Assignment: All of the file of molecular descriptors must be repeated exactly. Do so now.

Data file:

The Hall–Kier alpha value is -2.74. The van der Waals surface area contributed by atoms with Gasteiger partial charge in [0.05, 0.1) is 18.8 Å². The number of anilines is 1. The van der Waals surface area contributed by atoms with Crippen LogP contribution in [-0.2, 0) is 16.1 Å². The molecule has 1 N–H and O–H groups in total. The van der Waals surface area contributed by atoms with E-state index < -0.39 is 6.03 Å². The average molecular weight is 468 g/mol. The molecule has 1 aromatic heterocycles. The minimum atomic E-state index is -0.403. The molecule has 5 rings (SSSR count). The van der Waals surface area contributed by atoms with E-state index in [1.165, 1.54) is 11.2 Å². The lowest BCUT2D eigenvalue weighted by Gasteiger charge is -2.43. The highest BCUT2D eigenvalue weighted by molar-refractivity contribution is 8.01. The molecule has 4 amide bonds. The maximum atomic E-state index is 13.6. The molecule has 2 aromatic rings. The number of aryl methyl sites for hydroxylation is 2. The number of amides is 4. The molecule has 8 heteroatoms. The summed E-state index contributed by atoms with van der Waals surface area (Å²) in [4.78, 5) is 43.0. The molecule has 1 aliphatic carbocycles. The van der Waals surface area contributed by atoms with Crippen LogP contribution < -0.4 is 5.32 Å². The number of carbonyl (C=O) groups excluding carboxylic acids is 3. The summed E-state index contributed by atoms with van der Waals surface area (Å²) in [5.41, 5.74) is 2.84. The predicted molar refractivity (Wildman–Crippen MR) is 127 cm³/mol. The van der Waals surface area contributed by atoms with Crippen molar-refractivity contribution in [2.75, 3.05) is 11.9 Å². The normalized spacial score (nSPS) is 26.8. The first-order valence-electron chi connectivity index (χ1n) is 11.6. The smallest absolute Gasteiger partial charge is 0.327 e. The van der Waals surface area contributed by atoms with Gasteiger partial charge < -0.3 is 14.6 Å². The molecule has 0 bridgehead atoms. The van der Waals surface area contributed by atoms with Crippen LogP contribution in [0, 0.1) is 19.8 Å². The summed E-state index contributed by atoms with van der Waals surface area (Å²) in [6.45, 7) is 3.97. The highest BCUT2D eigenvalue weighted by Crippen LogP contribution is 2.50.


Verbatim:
The Hall–Kier alpha value is -2.74. The van der Waals surface area contributed by atoms with Gasteiger partial charge in [0.05, 0.1) is 18.8 Å². The number of anilines is 1. The van der Waals surface area contributed by atoms with Crippen LogP contribution in [-0.2, 0) is 16.1 Å². The molecule has 1 N–H and O–H groups in total. The van der Waals surface area contributed by atoms with E-state index < -0.39 is 6.03 Å². The average molecular weight is 468 g/mol. The molecule has 1 aromatic heterocycles. The minimum atomic E-state index is -0.403. The molecule has 5 rings (SSSR count). The van der Waals surface area contributed by atoms with E-state index in [1.165, 1.54) is 11.2 Å². The lowest BCUT2D eigenvalue weighted by Gasteiger charge is -2.43. The highest BCUT2D eigenvalue weighted by molar-refractivity contribution is 8.01. The molecule has 4 amide bonds. The maximum atomic E-state index is 13.6. The molecule has 2 aromatic rings. The number of aryl methyl sites for hydroxylation is 2. The number of amides is 4. The molecule has 8 heteroatoms. The summed E-state index contributed by atoms with van der Waals surface area (Å²) in [4.78, 5) is 43.0. The molecule has 1 aliphatic carbocycles. The van der Waals surface area contributed by atoms with Crippen LogP contribution < -0.4 is 5.32 Å². The number of carbonyl (C=O) groups excluding carboxylic acids is 3. The summed E-state index contributed by atoms with van der Waals surface area (Å²) in [5.41, 5.74) is 2.84. The predicted molar refractivity (Wildman–Crippen MR) is 127 cm³/mol. The van der Waals surface area contributed by atoms with Crippen molar-refractivity contribution in [2.75, 3.05) is 11.9 Å². The normalized spacial score (nSPS) is 26.8. The first-order valence-electron chi connectivity index (χ1n) is 11.6. The smallest absolute Gasteiger partial charge is 0.327 e. The van der Waals surface area contributed by atoms with Gasteiger partial charge < -0.3 is 14.6 Å². The molecule has 0 bridgehead atoms. The van der Waals surface area contributed by atoms with Crippen LogP contribution in [0, 0.1) is 19.8 Å². The summed E-state index contributed by atoms with van der Waals surface area (Å²) in [6.45, 7) is 3.97. The highest BCUT2D eigenvalue weighted by Crippen LogP contribution is 2.50.